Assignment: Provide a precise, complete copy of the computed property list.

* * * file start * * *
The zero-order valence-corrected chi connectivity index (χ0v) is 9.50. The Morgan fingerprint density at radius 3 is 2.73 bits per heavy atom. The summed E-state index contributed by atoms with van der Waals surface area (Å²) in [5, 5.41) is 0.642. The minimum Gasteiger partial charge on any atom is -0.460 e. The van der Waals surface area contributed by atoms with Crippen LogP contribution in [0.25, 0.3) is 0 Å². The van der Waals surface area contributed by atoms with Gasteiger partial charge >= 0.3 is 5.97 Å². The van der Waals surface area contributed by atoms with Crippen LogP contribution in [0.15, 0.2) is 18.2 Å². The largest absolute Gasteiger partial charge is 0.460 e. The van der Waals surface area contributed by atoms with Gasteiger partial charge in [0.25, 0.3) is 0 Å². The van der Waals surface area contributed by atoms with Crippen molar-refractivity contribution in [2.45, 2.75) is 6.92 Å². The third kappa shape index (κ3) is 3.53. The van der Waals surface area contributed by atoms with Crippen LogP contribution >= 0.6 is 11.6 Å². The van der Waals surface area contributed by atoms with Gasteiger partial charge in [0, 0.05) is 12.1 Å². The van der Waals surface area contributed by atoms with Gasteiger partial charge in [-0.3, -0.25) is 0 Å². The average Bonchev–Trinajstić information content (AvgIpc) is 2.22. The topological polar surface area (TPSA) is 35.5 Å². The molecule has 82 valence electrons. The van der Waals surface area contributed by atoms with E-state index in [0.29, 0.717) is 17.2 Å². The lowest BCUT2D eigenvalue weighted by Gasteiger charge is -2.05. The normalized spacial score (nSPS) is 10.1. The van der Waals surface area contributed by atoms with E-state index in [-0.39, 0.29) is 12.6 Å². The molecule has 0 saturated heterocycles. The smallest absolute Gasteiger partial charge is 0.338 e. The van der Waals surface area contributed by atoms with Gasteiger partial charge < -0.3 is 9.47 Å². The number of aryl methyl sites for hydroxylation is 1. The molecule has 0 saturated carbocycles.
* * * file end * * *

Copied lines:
The zero-order valence-corrected chi connectivity index (χ0v) is 9.50. The Morgan fingerprint density at radius 3 is 2.73 bits per heavy atom. The summed E-state index contributed by atoms with van der Waals surface area (Å²) in [5, 5.41) is 0.642. The minimum Gasteiger partial charge on any atom is -0.460 e. The van der Waals surface area contributed by atoms with Crippen LogP contribution in [0.25, 0.3) is 0 Å². The van der Waals surface area contributed by atoms with Gasteiger partial charge >= 0.3 is 5.97 Å². The van der Waals surface area contributed by atoms with Crippen LogP contribution in [0.15, 0.2) is 18.2 Å². The largest absolute Gasteiger partial charge is 0.460 e. The van der Waals surface area contributed by atoms with Gasteiger partial charge in [0.25, 0.3) is 0 Å². The van der Waals surface area contributed by atoms with Crippen molar-refractivity contribution in [2.45, 2.75) is 6.92 Å². The third kappa shape index (κ3) is 3.53. The van der Waals surface area contributed by atoms with Crippen LogP contribution >= 0.6 is 11.6 Å². The van der Waals surface area contributed by atoms with Gasteiger partial charge in [0, 0.05) is 12.1 Å². The van der Waals surface area contributed by atoms with Gasteiger partial charge in [-0.3, -0.25) is 0 Å². The average Bonchev–Trinajstić information content (AvgIpc) is 2.22. The topological polar surface area (TPSA) is 35.5 Å². The molecule has 82 valence electrons. The van der Waals surface area contributed by atoms with E-state index in [0.29, 0.717) is 17.2 Å². The lowest BCUT2D eigenvalue weighted by Gasteiger charge is -2.05. The normalized spacial score (nSPS) is 10.1. The van der Waals surface area contributed by atoms with E-state index in [-0.39, 0.29) is 12.6 Å². The molecule has 0 saturated heterocycles. The smallest absolute Gasteiger partial charge is 0.338 e. The van der Waals surface area contributed by atoms with Gasteiger partial charge < -0.3 is 9.47 Å². The number of aryl methyl sites for hydroxylation is 1. The molecule has 0 saturated carbocycles.